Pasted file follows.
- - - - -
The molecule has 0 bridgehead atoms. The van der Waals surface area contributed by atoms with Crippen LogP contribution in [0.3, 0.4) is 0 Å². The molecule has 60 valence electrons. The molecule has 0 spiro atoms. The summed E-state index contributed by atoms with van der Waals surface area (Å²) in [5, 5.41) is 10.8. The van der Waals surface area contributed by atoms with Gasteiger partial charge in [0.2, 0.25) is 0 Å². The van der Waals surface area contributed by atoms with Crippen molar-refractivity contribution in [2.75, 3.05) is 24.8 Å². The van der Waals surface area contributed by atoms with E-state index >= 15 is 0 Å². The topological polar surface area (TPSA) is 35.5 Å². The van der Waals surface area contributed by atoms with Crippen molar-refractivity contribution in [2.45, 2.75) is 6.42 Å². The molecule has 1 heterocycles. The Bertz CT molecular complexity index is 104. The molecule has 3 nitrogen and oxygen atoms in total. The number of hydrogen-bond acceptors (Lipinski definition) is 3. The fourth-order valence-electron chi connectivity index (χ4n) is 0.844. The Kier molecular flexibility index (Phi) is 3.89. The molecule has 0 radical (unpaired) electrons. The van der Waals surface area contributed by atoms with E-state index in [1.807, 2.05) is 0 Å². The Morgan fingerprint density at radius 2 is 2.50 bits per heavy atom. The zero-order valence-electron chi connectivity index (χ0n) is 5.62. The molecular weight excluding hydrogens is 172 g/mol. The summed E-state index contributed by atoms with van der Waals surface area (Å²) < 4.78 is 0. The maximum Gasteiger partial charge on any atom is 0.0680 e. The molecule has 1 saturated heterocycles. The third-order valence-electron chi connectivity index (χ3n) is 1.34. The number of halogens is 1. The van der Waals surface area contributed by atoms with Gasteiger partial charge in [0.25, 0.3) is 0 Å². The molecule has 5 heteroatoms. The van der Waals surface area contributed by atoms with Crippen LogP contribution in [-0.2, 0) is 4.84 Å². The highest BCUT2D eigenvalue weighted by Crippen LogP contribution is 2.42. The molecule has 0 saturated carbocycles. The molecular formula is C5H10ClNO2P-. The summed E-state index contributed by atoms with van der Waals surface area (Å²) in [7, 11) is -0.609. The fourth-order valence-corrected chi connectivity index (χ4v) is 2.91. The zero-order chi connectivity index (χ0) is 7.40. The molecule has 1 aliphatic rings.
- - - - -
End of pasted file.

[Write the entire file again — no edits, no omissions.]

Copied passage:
The molecule has 0 bridgehead atoms. The van der Waals surface area contributed by atoms with Crippen LogP contribution in [0.3, 0.4) is 0 Å². The molecule has 60 valence electrons. The molecule has 0 spiro atoms. The summed E-state index contributed by atoms with van der Waals surface area (Å²) in [5, 5.41) is 10.8. The van der Waals surface area contributed by atoms with Gasteiger partial charge in [0.2, 0.25) is 0 Å². The van der Waals surface area contributed by atoms with Crippen molar-refractivity contribution in [2.75, 3.05) is 24.8 Å². The van der Waals surface area contributed by atoms with E-state index >= 15 is 0 Å². The topological polar surface area (TPSA) is 35.5 Å². The van der Waals surface area contributed by atoms with Crippen molar-refractivity contribution in [2.45, 2.75) is 6.42 Å². The molecule has 1 heterocycles. The Bertz CT molecular complexity index is 104. The molecule has 3 nitrogen and oxygen atoms in total. The number of hydrogen-bond acceptors (Lipinski definition) is 3. The fourth-order valence-electron chi connectivity index (χ4n) is 0.844. The Kier molecular flexibility index (Phi) is 3.89. The molecule has 0 radical (unpaired) electrons. The van der Waals surface area contributed by atoms with E-state index in [1.807, 2.05) is 0 Å². The Morgan fingerprint density at radius 2 is 2.50 bits per heavy atom. The zero-order valence-electron chi connectivity index (χ0n) is 5.62. The molecular weight excluding hydrogens is 172 g/mol. The summed E-state index contributed by atoms with van der Waals surface area (Å²) < 4.78 is 0. The maximum Gasteiger partial charge on any atom is 0.0680 e. The molecule has 1 saturated heterocycles. The third-order valence-electron chi connectivity index (χ3n) is 1.34. The number of halogens is 1. The van der Waals surface area contributed by atoms with Gasteiger partial charge in [0.25, 0.3) is 0 Å². The molecule has 5 heteroatoms. The van der Waals surface area contributed by atoms with Crippen LogP contribution in [-0.2, 0) is 4.84 Å². The highest BCUT2D eigenvalue weighted by Crippen LogP contribution is 2.42. The molecule has 0 saturated carbocycles. The molecular formula is C5H10ClNO2P-. The summed E-state index contributed by atoms with van der Waals surface area (Å²) in [7, 11) is -0.609. The fourth-order valence-corrected chi connectivity index (χ4v) is 2.91. The zero-order chi connectivity index (χ0) is 7.40. The molecule has 1 aliphatic rings.